My heart stopped 2,000 miles away. The unthinkable had happened, and it had happened in a place I call home.
Innocent people were killed. Loved ones gone. Sons and daughters were lost forever. Mothers and fathers never will be seen again.
I grew up on the Red Lake Chippewa Reservation. In 2000, I graduated from the same high school where a gunman decided, with a few tugs of his finger, that he was better than everyone else.
After hearing of Monday’s Red Lake shootings, I didn’t know which reservation school it was or who had been shot.
My mother is a secretary at the Ponemah Elementary School, which is one of three elementary schools on the reservation.
I tried to call her first, but the line was busy. I called my grandmother, my sister, my aunts and uncles and my friends, but all the lines were busy.
I knew the news wasn’t good. When I finally reached my mother, I was relieved for a split-second. Her voice was full of sadness, but she said my family was OK.
And yet, my family is not OK. As a Red Lake member, we all are brothers and sisters. We are all one people. That was my Native American blood on the high school floors.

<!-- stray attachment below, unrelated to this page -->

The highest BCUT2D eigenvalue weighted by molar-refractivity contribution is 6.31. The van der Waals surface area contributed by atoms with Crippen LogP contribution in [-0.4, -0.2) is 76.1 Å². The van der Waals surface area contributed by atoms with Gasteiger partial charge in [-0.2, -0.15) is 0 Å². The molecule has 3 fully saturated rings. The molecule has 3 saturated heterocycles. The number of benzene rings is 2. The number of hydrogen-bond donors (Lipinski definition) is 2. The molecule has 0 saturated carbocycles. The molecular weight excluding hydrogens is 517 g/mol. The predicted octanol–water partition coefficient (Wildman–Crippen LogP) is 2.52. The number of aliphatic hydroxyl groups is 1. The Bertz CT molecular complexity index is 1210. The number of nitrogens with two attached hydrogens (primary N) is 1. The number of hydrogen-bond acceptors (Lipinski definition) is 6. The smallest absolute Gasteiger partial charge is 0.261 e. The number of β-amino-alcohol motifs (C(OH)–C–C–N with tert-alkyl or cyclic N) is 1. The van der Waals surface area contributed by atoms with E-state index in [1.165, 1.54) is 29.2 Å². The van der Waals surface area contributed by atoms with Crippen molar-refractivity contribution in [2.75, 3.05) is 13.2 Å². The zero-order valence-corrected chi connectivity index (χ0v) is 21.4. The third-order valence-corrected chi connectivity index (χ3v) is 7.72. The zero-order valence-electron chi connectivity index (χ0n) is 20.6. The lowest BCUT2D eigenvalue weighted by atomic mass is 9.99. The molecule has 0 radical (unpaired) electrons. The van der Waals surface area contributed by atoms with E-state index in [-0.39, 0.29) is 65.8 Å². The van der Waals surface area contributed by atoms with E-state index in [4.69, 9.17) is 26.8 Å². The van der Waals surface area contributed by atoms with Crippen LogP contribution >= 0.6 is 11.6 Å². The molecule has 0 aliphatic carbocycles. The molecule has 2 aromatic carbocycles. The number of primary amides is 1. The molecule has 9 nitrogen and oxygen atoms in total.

I spoke with my favorite high school teacher just hours after the shootings. One of her colleagues now is dead. Some of her students now are dead. She could barely talk because she was so overwhelmed.
When I sat in her classroom five years ago, I was thinking about a state basketball championship, not Columbine.
I woke up at 6:20 a.m. every school day for the two-hour bus ride to school. I felt safe at school – particularly because it was surrounded with barbed-wire fencing. The building was laced with cameras, inside and outside. Metal detectors greeted each person entering the school. If the metal detector squeaked, security guards were there to pat you down.
The reservation never will be the same.
My cousin, who is like a baby brother to me, now is a junior at Red Lake High School. I talk with him regularly. I ask him about school and about my old teachers. He tells me school is good and the teachers are good.
Now he must live the rest of his life in fear, with the school shootings always in the back of his mind.
DALTON WALKER, a Mesa Community College student, is a member of the Red Lake Band of Chippewa. He was selected for a 2005 Bernard H. Ridder Jr. Fellows reporting internship at the Duluth News Tribune, where this column originally appeared.